It is the third time that I'm able to join the Color Imaging Conference (CIC) after Los Angeles, CA last year and San Antonio, TX in 2010. This time I attend it without article, the one we submitted wasn't exactly finished and did not deserve to be accepted. It is always good to have your paper rejected from a good conference, it only pushes you to improve your work and you end up publishing later a better article. And enough of stating the obvious.
So this time I joined the conference as co-chair on the short course program, or short course session, I never know... Anyway this conference day offers - not for free - a panel of courses given by experts from academia or industry. As co-chair we had, based on last year program, to propose new courses and select submitted courses, they should reflect the latest development in a field and/or give an overview of a given topic (such as multi-spectral imaging or gamut mapping). Interesting and important to me, the courses are also showing connections between research and industry, basic and applied research.
I had the chance to attend three courses: "Normal and Defective Color Vision: from Theory to Simulation" given by Caterina Ripamonti from UCL Institute of Ophtalmology, "Color Grading and Color Management for Motion Pictures" given by Stefan Luka from Walt Disney Animation Studios, and Peter Postma from FilmLight and "What Color is 3D?" given by Matt Cowan from RealD.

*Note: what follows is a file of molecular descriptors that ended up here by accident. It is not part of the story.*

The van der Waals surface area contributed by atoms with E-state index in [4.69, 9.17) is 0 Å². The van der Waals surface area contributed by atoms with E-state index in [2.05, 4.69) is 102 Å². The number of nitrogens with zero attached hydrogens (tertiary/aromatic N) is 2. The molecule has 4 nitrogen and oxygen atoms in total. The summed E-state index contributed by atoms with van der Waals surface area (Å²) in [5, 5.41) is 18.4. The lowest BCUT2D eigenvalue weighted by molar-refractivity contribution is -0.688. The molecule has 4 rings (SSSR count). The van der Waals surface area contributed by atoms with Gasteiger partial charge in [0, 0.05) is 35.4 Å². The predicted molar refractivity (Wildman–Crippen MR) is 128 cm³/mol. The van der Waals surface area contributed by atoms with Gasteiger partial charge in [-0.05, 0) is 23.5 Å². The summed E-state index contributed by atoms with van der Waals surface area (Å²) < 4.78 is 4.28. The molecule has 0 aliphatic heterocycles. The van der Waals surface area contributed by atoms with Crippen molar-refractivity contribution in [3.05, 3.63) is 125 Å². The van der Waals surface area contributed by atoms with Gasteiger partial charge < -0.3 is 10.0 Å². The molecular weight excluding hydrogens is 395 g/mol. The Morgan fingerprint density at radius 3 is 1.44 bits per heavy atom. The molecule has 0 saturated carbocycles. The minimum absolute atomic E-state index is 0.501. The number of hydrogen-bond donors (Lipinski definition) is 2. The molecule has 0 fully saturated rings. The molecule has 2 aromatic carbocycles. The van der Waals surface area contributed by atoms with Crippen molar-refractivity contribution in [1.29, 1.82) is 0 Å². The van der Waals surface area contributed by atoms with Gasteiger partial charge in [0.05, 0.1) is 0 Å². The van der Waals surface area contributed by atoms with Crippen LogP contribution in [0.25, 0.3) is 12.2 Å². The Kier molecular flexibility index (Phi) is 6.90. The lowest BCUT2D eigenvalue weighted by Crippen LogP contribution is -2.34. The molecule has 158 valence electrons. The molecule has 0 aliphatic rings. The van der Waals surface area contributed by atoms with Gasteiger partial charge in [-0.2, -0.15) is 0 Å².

The first course was very interesting, because before going to the point of simulating how people with defective color vision see color, state of the art was presented. But more important it shows how color and vision are treated depending of your field of study or depending of your application and which assumptions you are stating to build up your theories and explanations (e.g. which functions are used to approximate how a signal is captured by the eye). We are the border of physiology and computer color science.
The two other courses were related. And the instructors from the color management for motion picture joined the color and 3D lecture after giving their lecture, which ends up with an interesting discussion. A nice aspect of color science in the field of motion picture is the very applied nature of it: how do you capture light, how to process it, how to you compose, create with the various available tools and how do you reproduce and display your work.
And I end up having diner with "la crème de la crème" of color scientists based in UK, Australia, Spain and Germany. Fun fact, none of us four are working in our respective country (whatever it means). As usual, the minimum number of language talked per person was 2.4 . Take that narrow minded and obsessed with boundaries people.